- It's hot: "Clients come to me saying they need a content campaign -- that's a solution. When we ask, 'What's the problem?,' often it's that every other CMO [Chief Marketing Officer] has one," Kyle Monson, founder of a content strategy agency, told Ad Age recently. Bob Hoffman, a content-marketing skeptic who blogs as "The Ad Contrarian", puts it more succinctly, "There's no bigger sucker than a gullible marketer convinced he's missing a trend."
Why I don't like or use the term 'content marketing' (except when a potential client wants some)
Posted on Wednesday, January 23, 2008
by Rex Hammock
It's true, I'm not a fan of the term "content marketing" and would
never* apply that term to the work I do. That said, I really like some people who are evangelizing the use of the term "content marketing" who have honored this blog with a high ranking on a new list of bloggers who write about what they believe the term describes (more on that in a minute).
So since I'm an accidental (but appreciative) "content marketing" blogger, I'd like to use this new authority to explain fully why I don't like or use the term "content marketing" except when a potential client is using it to describe something they'd like to hire my firm to do. (The same is true for "Web 2.0" or any other term I may accidentally be associated with.)
See, I have a problem with the word content when used to describe what I create. I believe using the word "content" voluntarily to describe what I do insults the talent, skill, creativity and craft that goes into the media my colleagues and I create and manage in collaboration with our clients. I believe the term "content marketing" makes it sound like I'm marketing a service to shovel out some commodity created primarily to fill up space or time. Creating "content" is not what we do. Helping tell brand stories. Adding value to products. Encouraging loyalty or involvement. Educating. Activating. Those are the things the talented individuals at our company do with and for the talented individuals who are our clients. "Generating content" is absolutely the least valuable of all the services we provide. And I say that knowing the "content" we create is consistently judged to be among the best "content" created by people at companies like ours.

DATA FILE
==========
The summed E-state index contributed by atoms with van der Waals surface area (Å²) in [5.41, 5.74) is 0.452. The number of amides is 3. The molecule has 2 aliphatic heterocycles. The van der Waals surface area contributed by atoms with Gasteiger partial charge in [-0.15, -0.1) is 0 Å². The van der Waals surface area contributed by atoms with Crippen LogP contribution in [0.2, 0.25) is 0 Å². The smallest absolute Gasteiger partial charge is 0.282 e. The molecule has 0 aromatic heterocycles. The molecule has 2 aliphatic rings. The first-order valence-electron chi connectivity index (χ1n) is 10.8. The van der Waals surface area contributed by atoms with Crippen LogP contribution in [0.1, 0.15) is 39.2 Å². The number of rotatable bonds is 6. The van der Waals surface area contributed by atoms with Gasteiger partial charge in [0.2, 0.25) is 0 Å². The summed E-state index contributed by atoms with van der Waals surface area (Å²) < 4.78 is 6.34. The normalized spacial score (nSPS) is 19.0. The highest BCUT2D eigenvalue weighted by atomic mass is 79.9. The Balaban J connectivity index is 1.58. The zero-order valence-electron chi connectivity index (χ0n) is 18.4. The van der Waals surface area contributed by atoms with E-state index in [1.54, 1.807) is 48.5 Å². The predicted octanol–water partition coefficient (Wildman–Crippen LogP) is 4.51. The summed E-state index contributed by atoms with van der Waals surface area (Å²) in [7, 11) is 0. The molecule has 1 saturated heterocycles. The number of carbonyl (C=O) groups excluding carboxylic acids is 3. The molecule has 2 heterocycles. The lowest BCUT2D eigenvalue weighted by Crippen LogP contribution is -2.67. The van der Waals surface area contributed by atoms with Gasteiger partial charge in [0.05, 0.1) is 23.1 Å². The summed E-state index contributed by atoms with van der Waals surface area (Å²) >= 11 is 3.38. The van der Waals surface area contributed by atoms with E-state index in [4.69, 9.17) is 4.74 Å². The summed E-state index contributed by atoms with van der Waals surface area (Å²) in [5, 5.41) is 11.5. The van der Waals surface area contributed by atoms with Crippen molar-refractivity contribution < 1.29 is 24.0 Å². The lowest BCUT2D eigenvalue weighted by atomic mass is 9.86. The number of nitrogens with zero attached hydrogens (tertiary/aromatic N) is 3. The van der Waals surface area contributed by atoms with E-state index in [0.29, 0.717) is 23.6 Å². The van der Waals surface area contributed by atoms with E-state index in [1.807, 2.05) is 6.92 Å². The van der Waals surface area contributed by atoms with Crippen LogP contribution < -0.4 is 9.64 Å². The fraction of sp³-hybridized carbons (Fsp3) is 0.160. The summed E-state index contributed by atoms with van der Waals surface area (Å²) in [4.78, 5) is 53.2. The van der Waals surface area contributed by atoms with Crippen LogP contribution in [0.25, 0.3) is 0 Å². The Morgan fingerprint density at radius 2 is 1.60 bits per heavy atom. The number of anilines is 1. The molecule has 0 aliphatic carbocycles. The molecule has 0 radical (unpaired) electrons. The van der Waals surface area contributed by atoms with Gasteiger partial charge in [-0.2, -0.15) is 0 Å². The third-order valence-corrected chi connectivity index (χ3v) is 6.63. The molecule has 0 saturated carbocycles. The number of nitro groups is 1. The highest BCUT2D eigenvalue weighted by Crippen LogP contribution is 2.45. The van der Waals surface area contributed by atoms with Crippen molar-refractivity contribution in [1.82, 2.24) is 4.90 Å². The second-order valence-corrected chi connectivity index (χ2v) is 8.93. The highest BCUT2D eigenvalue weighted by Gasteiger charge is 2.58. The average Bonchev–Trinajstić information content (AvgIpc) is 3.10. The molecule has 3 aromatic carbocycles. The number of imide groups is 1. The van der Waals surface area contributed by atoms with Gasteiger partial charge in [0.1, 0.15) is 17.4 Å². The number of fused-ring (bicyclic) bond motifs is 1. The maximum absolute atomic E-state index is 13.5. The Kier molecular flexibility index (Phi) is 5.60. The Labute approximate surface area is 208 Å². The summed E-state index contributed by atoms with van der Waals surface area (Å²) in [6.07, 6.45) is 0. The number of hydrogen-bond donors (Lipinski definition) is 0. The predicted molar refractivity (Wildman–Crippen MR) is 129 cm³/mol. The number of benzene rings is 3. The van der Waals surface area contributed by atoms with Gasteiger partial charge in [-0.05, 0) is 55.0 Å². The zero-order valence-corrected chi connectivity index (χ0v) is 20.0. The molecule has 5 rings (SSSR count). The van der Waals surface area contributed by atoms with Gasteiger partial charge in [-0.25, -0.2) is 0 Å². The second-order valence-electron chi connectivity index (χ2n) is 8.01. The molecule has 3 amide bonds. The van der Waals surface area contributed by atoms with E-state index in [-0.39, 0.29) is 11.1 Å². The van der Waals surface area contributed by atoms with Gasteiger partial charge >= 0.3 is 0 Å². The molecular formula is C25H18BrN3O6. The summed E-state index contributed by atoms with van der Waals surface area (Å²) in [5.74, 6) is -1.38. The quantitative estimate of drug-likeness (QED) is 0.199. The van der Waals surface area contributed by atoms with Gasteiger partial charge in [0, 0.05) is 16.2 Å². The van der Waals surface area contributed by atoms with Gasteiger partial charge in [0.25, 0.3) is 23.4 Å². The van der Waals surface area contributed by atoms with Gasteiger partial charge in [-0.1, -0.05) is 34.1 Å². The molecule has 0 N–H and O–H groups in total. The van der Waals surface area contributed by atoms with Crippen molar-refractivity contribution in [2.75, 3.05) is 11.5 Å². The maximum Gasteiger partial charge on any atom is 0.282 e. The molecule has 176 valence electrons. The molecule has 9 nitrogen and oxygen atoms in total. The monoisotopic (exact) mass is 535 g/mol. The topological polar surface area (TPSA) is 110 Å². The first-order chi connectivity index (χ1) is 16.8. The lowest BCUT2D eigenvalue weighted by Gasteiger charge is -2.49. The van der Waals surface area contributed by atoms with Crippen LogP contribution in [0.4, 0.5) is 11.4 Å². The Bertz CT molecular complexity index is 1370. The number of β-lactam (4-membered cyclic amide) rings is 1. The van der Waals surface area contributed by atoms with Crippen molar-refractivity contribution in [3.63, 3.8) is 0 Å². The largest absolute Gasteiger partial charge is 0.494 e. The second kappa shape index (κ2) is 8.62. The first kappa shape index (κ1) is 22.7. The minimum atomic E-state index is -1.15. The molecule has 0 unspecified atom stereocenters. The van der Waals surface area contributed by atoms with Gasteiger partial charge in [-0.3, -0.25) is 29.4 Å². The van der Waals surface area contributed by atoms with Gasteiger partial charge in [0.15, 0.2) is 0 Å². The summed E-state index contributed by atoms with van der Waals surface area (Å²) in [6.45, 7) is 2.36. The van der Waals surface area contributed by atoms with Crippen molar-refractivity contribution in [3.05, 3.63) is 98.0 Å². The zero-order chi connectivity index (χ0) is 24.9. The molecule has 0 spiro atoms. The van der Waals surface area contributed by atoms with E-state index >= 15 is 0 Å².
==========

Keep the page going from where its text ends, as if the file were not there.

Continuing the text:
Longtime readers of this blog know my go-to muse on the topic of the term "content" is the philosopher Doc Searls who summarizes everything I believe when he says (and I'm leaving it precisely in his vernacular), "Stop calling everything 'content.' It's a bullshit word that the dot-commers started using back in the '90s as a wrapper for everything that could be digitized and put online. It's handy, but it masks and insults the true nature of writing, journalism, photography, and the rest of what we still, blessedly (if adjectivally) call 'editorial.' Your job is journalism, not container cargo."
End of rant.
I need to be very clear: I have nothing personal against my friends and industry colleagues who want to use the term "content marketing" to describe a business category. I don't use the term - but I'm not leading any faction that's "anti-" anything. I'm for whatever anyone can do to let marketers know there are companies out there who can help them create and manage media used in building brands and creating communities. And I'm honored that my weblog is ranked #13 on the new Junta 42 Top Content Marketing Blogs. And I'm (big surprise here) enough of a self-promoter to encourage people to go there and "vote" (hitch) this blog up the list. And I'm also enough of a search-engine geek to know that if the marketplace wants to call the business I'm in "content marketing," then I'm not going to try to hide from the term when potential clients are searching for it. So, "content marketing" searchers, head right over to Hammock.com if you're looking for a company that can help you solve any editorial or graphic design or video or online content marketing needs you may have. Anything not involving container cargo ship content, in other words.
Oh, and another thing: if you haven't fallen asleep yet, you must actually be interested in "content marketing" (or custom media, customer media, custom publishing, customer media, conversational media, conversation marketing, etc.) so let me also point you to a new weblog on Hammock.com called Custom Media Craft. It's tightly focused on the "crafts" used in our development and management of brand story telling. Oh, wait. Another term for another post.
*(Updated on 12.04.2009) After a couple of years, I've given up on this battle. Hammock is a content marketing company for all of the reasons I've explained here. I don't care what you call us, just call us.
|"The Industry that Vents Together Stays Together"
Responses to all Articles and Bo-Rants are greatly encouraged and may be included in " BoSacks Readers Speak Out" =======================================
All news items and the various opinions expressed in this newsletter are not necessarily the opinion of, nor in agreement with the opinions of BoSacks. They are just interesting thoughts and other opinions that BoSacks thinks you should know about.
After all, as the Japanese proverb goes:
"If you believe everything you read, perhaps you better not read."
"Heard on the Web" Media Intelligence:
Courtesy of The Precision Media Group.
Print, Publishing and Media Consultants
193 Brookwood Drive, Charlottesville VA 22902
Contact - Robert M. Sacks 917-566-7437
WHO IS BOSACKS ?- ========================================
SUBSCRIBE - If this free opt-in newsletter has been forwarded to you, and you wish to subscribe, simply go to ---------------------------------------------------------------------------------------
UNSUBSCRIBE - Look at the bottom for the safe-unsubscribe button